The Alien Tort Statute is a U.S. federal law that allows a non-citizen of the U.S. to bring a civil tort action in a federal court. Non-citizens are normally very restricted in their ability to bring a lawsuit in a U.S. court. However, the Alien Tort Statute basically allows an alien to utilize the U.S. federal court system for certain tort violations.
The statute requires that the tort involve some sort of violation of the law of nations or a violation of a U.S. treaty. Victims of such torts will usually file under this statute if the defendant is officially located in the U.S. or has significant properties and assets in the U.S. A party that files under the Alien Tort Statute must often satisfy a series of eligibility requirements before a court can have jurisdiction over their claim.
The Alien Tort Statute is also known as the “Alien Tort Claims Act” (ATCA).
The Alien Tort Statute generally covers serious violations involving abuses of human rights. The law usually applies to government entities or persons acting under the color of the official government of another country. For example, instances of torture or kidnapping by a foreign government might give rise to a claim under the Alien Tort Statute.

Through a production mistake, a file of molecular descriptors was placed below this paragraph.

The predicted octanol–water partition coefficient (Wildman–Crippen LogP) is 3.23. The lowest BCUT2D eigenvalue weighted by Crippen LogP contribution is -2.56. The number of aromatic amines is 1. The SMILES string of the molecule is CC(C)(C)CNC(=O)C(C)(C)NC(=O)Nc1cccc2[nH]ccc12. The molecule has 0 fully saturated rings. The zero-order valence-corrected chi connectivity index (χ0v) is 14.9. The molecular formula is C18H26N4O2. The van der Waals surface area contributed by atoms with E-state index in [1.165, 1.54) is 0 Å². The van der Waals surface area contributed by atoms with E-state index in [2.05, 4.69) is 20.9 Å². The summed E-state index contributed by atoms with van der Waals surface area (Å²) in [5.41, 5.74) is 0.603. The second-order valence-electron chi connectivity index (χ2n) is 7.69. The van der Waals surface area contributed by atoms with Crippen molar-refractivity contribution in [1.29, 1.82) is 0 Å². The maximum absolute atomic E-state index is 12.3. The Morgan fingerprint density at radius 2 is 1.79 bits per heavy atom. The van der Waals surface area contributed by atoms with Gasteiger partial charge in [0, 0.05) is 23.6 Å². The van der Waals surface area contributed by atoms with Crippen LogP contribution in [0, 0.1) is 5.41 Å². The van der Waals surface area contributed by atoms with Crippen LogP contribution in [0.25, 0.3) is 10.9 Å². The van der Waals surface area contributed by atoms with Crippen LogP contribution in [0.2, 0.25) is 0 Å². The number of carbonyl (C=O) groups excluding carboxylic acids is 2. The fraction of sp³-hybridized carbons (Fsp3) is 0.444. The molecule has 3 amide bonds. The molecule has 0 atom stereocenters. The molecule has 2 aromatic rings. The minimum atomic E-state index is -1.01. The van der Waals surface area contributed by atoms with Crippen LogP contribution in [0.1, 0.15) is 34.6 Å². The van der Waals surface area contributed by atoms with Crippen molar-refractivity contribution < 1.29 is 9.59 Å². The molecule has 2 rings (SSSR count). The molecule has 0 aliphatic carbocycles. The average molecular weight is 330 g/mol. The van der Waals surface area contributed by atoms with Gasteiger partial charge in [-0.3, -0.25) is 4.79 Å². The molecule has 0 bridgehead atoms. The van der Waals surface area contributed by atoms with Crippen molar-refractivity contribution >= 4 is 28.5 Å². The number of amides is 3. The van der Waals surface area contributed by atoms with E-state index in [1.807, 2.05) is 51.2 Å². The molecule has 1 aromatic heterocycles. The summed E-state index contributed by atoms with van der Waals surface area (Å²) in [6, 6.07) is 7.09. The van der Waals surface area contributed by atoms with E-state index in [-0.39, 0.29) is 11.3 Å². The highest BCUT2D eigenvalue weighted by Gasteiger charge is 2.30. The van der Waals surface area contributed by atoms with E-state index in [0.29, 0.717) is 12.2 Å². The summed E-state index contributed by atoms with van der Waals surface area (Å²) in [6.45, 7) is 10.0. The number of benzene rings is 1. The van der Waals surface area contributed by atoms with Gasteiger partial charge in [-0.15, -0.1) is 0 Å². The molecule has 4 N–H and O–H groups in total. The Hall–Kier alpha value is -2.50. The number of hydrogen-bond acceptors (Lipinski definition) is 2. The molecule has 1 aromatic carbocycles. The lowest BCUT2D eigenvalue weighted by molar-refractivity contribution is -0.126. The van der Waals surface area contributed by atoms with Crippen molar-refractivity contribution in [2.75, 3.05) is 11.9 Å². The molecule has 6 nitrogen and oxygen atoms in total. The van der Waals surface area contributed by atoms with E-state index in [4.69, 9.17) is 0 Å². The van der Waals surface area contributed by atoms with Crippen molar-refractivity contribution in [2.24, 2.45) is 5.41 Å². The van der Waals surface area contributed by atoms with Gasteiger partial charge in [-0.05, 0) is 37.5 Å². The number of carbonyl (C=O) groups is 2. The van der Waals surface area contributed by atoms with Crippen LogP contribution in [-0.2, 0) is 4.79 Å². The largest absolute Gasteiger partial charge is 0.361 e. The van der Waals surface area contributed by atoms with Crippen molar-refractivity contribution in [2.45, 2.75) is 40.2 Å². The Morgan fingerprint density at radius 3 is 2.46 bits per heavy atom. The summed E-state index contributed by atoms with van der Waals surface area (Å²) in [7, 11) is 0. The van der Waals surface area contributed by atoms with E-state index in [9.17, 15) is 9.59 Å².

In the past it has been relatively difficult for an alien to file suit under the Alien Tort Statute as it is generally applicable in very serious cases. However, the statute has recently been the focus of several lawsuits in which corporate leaders where held liable for human rights violations committed in connection with their presence in a foreign country.
So, for example, if a worker was harmed by a U.S. company overseas, they may be able to file suit in a U.S. federal court if the claim involved a violation of international laws.
The Alien Tort Statute, or Alien Tort Claims Act can provide an avenue of relief for certain violations. You may wish to contact a lawyer if you believe that you have a claim under the ATCA. Your attorney can advise you on your rights under U.S. laws, and can determine what types of remedies may be available to you.
Last Modified: 06-30-2011 03:06 PM PDTLaw Library Disclaimer
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